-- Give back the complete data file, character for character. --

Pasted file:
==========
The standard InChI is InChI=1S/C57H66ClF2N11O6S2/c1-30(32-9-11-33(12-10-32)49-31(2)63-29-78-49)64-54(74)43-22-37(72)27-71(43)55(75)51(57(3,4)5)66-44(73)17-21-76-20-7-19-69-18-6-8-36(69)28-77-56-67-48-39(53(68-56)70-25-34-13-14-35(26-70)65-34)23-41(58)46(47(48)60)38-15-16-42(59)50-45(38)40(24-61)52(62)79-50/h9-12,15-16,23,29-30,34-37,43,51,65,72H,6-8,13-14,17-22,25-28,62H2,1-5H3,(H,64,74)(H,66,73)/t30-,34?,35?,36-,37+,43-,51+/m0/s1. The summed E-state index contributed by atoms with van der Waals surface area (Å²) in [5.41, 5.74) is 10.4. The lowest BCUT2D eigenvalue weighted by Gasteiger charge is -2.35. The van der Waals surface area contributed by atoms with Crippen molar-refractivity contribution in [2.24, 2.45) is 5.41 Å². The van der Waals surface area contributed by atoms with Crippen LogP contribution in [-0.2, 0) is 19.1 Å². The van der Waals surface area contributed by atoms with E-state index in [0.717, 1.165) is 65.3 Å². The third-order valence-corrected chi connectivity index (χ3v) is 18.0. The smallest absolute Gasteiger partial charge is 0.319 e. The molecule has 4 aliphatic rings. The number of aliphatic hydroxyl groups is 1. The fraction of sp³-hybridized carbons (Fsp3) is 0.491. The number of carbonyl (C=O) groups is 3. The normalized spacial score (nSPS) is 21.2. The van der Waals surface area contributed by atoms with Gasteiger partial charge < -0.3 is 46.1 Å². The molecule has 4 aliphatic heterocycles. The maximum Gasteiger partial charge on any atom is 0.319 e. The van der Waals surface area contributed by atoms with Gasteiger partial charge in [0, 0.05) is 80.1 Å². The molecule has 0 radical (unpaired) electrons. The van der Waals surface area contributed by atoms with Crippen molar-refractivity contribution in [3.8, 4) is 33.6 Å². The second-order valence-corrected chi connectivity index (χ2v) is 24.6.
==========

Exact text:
The standard InChI is InChI=1S/C57H66ClF2N11O6S2/c1-30(32-9-11-33(12-10-32)49-31(2)63-29-78-49)64-54(74)43-22-37(72)27-71(43)55(75)51(57(3,4)5)66-44(73)17-21-76-20-7-19-69-18-6-8-36(69)28-77-56-67-48-39(53(68-56)70-25-34-13-14-35(26-70)65-34)23-41(58)46(47(48)60)38-15-16-42(59)50-45(38)40(24-61)52(62)79-50/h9-12,15-16,23,29-30,34-37,43,51,65,72H,6-8,13-14,17-22,25-28,62H2,1-5H3,(H,64,74)(H,66,73)/t30-,34?,35?,36-,37+,43-,51+/m0/s1. The summed E-state index contributed by atoms with van der Waals surface area (Å²) in [5.41, 5.74) is 10.4. The lowest BCUT2D eigenvalue weighted by Gasteiger charge is -2.35. The van der Waals surface area contributed by atoms with Crippen molar-refractivity contribution in [2.24, 2.45) is 5.41 Å². The van der Waals surface area contributed by atoms with Crippen LogP contribution in [-0.2, 0) is 19.1 Å². The van der Waals surface area contributed by atoms with E-state index in [0.717, 1.165) is 65.3 Å². The third-order valence-corrected chi connectivity index (χ3v) is 18.0. The smallest absolute Gasteiger partial charge is 0.319 e. The molecule has 4 aliphatic rings. The number of aliphatic hydroxyl groups is 1. The fraction of sp³-hybridized carbons (Fsp3) is 0.491. The number of carbonyl (C=O) groups is 3. The normalized spacial score (nSPS) is 21.2. The van der Waals surface area contributed by atoms with Gasteiger partial charge < -0.3 is 46.1 Å². The molecule has 4 aliphatic heterocycles. The maximum Gasteiger partial charge on any atom is 0.319 e. The van der Waals surface area contributed by atoms with Gasteiger partial charge in [0, 0.05) is 80.1 Å². The molecule has 0 radical (unpaired) electrons. The van der Waals surface area contributed by atoms with Crippen molar-refractivity contribution in [3.8, 4) is 33.6 Å². The second-order valence-corrected chi connectivity index (χ2v) is 24.6.